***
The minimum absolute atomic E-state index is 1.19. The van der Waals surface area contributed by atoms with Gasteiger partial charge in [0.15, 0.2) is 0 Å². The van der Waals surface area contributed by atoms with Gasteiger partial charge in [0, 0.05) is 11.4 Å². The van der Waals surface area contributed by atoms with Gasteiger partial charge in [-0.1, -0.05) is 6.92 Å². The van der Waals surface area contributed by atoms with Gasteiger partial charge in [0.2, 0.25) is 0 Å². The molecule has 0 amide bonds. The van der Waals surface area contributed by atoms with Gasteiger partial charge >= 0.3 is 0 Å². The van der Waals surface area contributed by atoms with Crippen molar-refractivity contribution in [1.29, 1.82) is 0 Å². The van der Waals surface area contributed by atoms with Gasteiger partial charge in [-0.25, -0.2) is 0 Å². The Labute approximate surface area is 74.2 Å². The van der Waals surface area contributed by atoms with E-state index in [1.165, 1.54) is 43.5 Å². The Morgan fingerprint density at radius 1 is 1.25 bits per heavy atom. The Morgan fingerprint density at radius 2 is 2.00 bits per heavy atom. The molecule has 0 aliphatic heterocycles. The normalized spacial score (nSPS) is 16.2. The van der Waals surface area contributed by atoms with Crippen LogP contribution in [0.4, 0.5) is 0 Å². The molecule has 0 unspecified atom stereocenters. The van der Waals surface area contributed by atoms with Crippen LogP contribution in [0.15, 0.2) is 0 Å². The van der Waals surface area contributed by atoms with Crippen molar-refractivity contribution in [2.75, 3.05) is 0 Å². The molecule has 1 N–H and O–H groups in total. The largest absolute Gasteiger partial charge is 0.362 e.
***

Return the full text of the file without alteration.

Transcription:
The minimum absolute atomic E-state index is 1.19. The van der Waals surface area contributed by atoms with Gasteiger partial charge in [0.15, 0.2) is 0 Å². The van der Waals surface area contributed by atoms with Gasteiger partial charge in [0, 0.05) is 11.4 Å². The van der Waals surface area contributed by atoms with Gasteiger partial charge in [-0.1, -0.05) is 6.92 Å². The van der Waals surface area contributed by atoms with Gasteiger partial charge in [0.2, 0.25) is 0 Å². The molecule has 0 amide bonds. The van der Waals surface area contributed by atoms with Gasteiger partial charge >= 0.3 is 0 Å². The van der Waals surface area contributed by atoms with Crippen molar-refractivity contribution in [1.29, 1.82) is 0 Å². The van der Waals surface area contributed by atoms with Gasteiger partial charge in [-0.25, -0.2) is 0 Å². The Labute approximate surface area is 74.2 Å². The van der Waals surface area contributed by atoms with E-state index in [1.165, 1.54) is 43.5 Å². The Morgan fingerprint density at radius 1 is 1.25 bits per heavy atom. The Morgan fingerprint density at radius 2 is 2.00 bits per heavy atom. The molecule has 0 aliphatic heterocycles. The normalized spacial score (nSPS) is 16.2. The van der Waals surface area contributed by atoms with Crippen LogP contribution in [0.4, 0.5) is 0 Å². The molecule has 0 unspecified atom stereocenters. The van der Waals surface area contributed by atoms with Crippen LogP contribution in [0.15, 0.2) is 0 Å². The van der Waals surface area contributed by atoms with Crippen molar-refractivity contribution in [2.75, 3.05) is 0 Å². The molecule has 1 N–H and O–H groups in total. The largest absolute Gasteiger partial charge is 0.362 e.